Edward George Dyson

(March 1865 - 22 August 1931 / Ballarat / Victoria / Australia)

Night Shift - Poem by Edward George Dyson

‘HELLO! that’s the whistle, be moving.
Wake up! don’t lie muttering there.
What language! your style is improving—
It’s pleasant to hear you at prayer.
Turn out, man, and spare us the blessing.
Crib’s cut, and the tea’s on the brew.
You’ll have to look slippy in dressing
For that was the half-hour that blew.’

‘Half-past! and the night’s simply awful,
The hut fairly shakes in the storm.
Hang night-shifts! They shouldn’t be lawful;
I’ve only had time to get warm.
I notice the hut’s rarely bright, and
The bunk’s always cold as a stone,
Except when I go on at night, and
The half-after whistles have blown.

‘Bob built up that fire just to spite me,
The conscienceless son of a swab!
By Jove! it would fairly delight me
To let Hogan be hanged with his job.
Oh! it’s easy to preach of contentment;
You’re eloquent all on the flute.
Old Nick’s everlasting resentment
Plague Dick if he’s taken my boot!

‘Great Cæsar! you roasted the liquor,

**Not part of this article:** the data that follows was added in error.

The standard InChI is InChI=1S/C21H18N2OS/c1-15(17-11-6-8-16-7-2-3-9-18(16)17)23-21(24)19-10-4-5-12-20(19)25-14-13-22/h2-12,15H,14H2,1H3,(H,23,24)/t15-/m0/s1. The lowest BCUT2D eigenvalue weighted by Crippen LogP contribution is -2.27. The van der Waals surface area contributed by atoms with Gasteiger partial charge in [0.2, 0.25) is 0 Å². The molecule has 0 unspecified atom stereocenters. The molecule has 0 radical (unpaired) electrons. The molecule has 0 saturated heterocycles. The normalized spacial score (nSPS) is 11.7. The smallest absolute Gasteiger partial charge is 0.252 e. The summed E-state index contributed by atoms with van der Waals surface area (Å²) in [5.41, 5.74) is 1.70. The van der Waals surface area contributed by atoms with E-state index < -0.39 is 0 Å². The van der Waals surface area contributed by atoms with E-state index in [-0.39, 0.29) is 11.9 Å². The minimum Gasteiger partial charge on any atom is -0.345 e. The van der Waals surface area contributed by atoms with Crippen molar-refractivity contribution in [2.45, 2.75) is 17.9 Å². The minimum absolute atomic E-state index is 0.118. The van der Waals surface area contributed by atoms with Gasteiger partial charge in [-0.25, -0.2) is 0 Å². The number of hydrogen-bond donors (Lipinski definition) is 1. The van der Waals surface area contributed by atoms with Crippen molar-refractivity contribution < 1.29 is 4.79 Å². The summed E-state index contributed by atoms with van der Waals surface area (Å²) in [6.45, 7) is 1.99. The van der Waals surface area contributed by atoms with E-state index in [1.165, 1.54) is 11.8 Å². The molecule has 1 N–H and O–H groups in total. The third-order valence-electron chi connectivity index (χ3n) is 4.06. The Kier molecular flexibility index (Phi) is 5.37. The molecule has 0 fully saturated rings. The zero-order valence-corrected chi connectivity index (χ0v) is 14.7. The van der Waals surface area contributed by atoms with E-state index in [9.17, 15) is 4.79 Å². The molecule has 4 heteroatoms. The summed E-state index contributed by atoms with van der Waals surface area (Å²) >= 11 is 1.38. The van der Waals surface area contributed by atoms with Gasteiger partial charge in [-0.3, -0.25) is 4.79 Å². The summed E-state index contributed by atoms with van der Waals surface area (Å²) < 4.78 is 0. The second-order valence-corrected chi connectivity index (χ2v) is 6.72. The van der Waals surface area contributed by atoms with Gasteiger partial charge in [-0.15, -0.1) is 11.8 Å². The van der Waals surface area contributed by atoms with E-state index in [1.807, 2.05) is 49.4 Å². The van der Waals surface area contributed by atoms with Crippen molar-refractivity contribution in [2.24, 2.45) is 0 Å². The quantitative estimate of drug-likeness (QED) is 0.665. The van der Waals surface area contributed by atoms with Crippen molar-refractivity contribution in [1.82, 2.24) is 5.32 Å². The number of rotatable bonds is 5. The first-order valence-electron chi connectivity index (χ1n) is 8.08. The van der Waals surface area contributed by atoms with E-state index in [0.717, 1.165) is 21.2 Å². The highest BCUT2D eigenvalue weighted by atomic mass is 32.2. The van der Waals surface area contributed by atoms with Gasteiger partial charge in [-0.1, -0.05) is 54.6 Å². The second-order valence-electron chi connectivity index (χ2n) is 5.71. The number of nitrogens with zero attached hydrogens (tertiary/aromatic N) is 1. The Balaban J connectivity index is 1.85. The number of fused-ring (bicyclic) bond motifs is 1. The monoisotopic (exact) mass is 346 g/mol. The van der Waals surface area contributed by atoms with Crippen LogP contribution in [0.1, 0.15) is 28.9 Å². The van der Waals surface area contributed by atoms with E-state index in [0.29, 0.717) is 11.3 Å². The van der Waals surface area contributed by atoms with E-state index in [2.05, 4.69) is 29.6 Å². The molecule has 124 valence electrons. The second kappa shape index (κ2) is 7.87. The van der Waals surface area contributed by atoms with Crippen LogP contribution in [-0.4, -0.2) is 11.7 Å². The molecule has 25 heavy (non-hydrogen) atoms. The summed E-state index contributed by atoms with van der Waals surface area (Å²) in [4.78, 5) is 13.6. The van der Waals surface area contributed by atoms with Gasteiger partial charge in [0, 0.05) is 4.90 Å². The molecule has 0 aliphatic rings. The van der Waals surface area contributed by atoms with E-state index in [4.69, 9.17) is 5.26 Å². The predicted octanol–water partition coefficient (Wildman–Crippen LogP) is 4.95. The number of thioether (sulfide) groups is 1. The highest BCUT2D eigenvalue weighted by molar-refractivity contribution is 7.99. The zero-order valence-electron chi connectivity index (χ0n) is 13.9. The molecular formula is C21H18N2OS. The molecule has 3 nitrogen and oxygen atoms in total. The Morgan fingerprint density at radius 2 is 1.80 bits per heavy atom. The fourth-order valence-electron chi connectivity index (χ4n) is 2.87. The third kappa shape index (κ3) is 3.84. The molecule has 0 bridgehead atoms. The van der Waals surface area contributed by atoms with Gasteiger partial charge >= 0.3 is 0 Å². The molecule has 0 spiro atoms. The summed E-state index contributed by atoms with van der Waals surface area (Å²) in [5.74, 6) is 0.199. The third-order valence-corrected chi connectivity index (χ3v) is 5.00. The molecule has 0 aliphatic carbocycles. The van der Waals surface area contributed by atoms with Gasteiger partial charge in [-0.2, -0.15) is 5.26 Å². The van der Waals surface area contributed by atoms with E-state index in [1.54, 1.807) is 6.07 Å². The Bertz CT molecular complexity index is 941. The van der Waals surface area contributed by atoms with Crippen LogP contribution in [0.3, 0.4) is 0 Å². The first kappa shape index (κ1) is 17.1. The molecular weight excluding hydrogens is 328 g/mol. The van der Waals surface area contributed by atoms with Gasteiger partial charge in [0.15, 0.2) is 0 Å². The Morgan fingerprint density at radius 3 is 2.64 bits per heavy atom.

Whoever it was made the tea;
It’s hotter than hell-broth and thicker!
Fried bacon again. Not for me!
Good night, and be hanged! Stir up, Stumpy,
You look very happy and warm;
I’ll hoist half the bark off the humpy
And give you a taste of the storm.’

We laughed as he went away growling:
But down where the wind whipped the creek
The storm like old fury was howling,
And Fred was on top for the week.
‘A devil’s own night for the braceman,’
Muttered Con. ‘It’s a comfort to know
All weathers are one to the faceman,
All shifts are alike down below.’

We slept, and the storm was receding,
The wind moaned a dirge overhead,
When men brought him, broken and bleeding,
And laid him again on the bed.
We saw by the flame burning dimly
The gray hue of death on his face.
The stoker enlightened us grimly:
‘No hope. He was blown from the brace.’


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Poem Submitted: Tuesday, April 13, 2010



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